Now Mayo know there is no comfort in facing Ulster opposition at this hurdle either. This was as grim a defeat as their 2012 loss to Donegal. Unlike their superheroic, heartbreaking days of valour against Dublin, it was a deeply disappointing performance shot through with old failings - wides, tentativeness and a spreading lack of know-how.

Ryan O’Donoghue was one of the team’s more convincing and bullish performers but his missed penalty in the 41st minute cast a spell of gloom in the Mayo contingent. They kept plugging away, mainly through the stubborn, brilliant interventions of Lee Keegan, Patrick Durcan and Oisín Mullin but increasingly they looked like men caught in a blizzard, moving blindly and on instinct. Tyrone, in contrast, looked as though they had all the time in the world. Darren McCurry finished with 1-4 to complete a dazzling summer, big Conn Kilpatrick owned the day at midfield. Niall Morgan didn’t put a foot wrong. Kieran McGeary had another marvellous day, striking a wonderful first half point but mostly moving about the field like a busy shop steward counselling and organising on the factory floor.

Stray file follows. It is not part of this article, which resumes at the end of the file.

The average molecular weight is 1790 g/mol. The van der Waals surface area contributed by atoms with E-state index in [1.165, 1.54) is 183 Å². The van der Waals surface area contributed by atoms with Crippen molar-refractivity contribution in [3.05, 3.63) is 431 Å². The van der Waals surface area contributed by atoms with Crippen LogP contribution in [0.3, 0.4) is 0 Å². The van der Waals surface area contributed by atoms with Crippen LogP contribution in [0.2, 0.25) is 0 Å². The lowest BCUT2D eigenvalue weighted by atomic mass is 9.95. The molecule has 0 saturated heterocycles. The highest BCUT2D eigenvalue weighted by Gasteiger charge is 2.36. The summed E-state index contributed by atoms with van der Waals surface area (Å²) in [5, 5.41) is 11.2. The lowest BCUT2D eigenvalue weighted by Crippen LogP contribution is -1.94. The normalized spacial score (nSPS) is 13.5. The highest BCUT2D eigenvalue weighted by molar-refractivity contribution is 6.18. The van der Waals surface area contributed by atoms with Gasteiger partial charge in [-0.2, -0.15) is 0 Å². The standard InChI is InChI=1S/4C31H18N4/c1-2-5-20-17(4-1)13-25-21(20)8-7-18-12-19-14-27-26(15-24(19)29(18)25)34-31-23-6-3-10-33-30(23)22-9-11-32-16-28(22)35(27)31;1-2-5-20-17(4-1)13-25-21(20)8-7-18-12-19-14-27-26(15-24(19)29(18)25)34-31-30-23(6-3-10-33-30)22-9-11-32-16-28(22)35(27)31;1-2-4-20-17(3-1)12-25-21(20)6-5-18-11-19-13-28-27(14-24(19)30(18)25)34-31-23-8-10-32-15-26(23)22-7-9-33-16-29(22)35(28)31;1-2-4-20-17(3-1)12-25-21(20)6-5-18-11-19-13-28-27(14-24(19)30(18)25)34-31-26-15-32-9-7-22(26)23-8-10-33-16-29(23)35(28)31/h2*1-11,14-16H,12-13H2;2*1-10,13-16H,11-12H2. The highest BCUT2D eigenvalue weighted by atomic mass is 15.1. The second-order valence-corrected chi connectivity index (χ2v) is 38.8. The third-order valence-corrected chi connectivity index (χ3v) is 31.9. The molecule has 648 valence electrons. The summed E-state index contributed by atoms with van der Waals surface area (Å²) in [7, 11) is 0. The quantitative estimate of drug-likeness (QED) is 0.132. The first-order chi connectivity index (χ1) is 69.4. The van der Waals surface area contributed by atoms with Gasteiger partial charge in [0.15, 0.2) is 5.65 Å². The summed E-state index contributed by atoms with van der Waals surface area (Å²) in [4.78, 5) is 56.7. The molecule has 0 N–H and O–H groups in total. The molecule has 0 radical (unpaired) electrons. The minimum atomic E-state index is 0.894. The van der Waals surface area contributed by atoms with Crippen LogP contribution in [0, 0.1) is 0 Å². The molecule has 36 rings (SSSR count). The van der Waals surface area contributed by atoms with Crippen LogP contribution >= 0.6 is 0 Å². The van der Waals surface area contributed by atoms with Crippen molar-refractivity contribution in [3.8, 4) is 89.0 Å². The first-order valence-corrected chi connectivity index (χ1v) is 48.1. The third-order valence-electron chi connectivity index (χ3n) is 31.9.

The Tyrone fans were delighted. But they didn’t seem particularly surprised. They believe these days will come. They watched with pride as the Red Hand jigsaw fell into place.

Mayo have lost 13 All-Ireland finals since 1951. But they have also lost six since 2011. It’s a shocking physical toll for players like Lee Keegan and Kevin McLoughlin to bear. And it’s a terrible burden for their people. The N4 motorway through Longford and Westmeath was festooned with Mayo flags and good luck signs as the Mayoites made their almost annual journey along the clogged artery this morning. The arguments that this was the year seemed grounded in a calmer logic this year came to nothing.

The worst of it is that now the younger brigade - Mullin, O’Hora, O’Donoghue - have been sucked into the vortex of these crushing experiences, with back-to-back All-Ireland defeats. The return of Cillian O’Connor next season will be welcome. But it will be a surprise if anyone in Mayo has the heart or stomach to even think about the next football season as the wait goes on.

On any other year, Tyrone would have been shouting for Mayo too. But they are sharp and bold and emphatic in their ability to summon and forge a kind of certainty in their potential for greatness. When the dust settles and 2021 joins 2003, 2005 and 2008 as the perfect football years in O’Neill country, they might stop to think about how torturous the counter-experience is for Mayo.

But only for a moment or two. Tyrone are the prime example of the truth that you have to take your chances when you get here. And it is easy to sleep on another man’s wound.